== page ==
Lockheed’s A-12 had short run before satellite surveillance — Photos

Military Technology

An A-12 in an all natural metal finish flies under a KC-135Q.

The Lockheed A-12, produced from 1962 to 1964 at the Skunk Works in Burbank, California, made its first flight at the Groom Lake test facility at Area 51 on April 25, 1962.

The aircraft was made mostly of titanium, with radar-absorbing composite materials added on. The A-12 was based on designs by Clarence “Kelly” Johnson.

Commissioned by the CIA, it bridged the gap between the U-2 program and the conversion to satellite surveillance. It was the 12th in the “Archangel” design series. The A-12 was sometimes called “Oxcart,” the code name for the program, but crews called it the “Cygnus.”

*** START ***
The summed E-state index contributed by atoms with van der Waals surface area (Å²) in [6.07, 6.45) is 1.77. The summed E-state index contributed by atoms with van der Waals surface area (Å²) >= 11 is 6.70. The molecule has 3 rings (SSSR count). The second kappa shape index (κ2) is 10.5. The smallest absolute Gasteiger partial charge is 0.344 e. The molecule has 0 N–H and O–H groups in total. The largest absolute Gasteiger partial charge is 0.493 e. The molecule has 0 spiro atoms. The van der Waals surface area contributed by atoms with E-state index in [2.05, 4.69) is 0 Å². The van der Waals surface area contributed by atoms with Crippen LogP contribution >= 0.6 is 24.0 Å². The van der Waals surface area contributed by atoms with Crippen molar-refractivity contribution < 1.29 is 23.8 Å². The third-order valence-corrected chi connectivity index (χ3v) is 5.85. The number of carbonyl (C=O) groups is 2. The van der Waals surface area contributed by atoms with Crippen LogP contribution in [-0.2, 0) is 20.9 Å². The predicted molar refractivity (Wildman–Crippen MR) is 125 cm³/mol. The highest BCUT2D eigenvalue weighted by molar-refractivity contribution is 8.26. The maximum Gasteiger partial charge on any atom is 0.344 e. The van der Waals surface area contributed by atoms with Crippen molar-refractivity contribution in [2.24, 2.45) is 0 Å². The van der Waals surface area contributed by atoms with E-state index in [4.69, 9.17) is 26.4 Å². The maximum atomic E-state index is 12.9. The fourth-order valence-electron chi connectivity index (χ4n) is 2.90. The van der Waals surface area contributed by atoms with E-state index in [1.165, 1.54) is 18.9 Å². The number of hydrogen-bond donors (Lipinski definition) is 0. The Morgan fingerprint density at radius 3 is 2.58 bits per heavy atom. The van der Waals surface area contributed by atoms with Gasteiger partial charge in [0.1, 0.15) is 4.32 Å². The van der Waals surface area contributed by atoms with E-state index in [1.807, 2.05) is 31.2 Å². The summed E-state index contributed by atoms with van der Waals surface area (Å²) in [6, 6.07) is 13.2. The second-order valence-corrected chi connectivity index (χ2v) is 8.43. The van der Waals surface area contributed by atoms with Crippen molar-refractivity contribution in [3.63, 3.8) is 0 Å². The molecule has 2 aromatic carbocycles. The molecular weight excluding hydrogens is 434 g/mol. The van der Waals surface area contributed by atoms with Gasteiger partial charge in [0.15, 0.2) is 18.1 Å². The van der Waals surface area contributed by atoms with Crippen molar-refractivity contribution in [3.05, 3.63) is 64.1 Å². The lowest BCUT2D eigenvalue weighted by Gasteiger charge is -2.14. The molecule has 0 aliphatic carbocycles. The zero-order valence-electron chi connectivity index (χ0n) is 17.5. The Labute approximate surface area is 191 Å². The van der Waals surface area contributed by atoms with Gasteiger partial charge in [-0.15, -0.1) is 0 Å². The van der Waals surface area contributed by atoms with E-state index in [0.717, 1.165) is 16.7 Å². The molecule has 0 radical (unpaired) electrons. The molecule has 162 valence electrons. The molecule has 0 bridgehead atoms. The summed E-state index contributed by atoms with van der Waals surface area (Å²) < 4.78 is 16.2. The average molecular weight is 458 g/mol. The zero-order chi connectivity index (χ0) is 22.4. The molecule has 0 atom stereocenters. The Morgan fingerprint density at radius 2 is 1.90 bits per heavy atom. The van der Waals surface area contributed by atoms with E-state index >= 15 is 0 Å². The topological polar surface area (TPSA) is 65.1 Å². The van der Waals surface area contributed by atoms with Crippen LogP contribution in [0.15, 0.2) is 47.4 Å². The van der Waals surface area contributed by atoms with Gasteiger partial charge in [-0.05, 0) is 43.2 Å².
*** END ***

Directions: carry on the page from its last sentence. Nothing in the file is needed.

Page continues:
Advances in Soviet tracking and missile technology put the A-12 at risk. The program was ended in December 1966.

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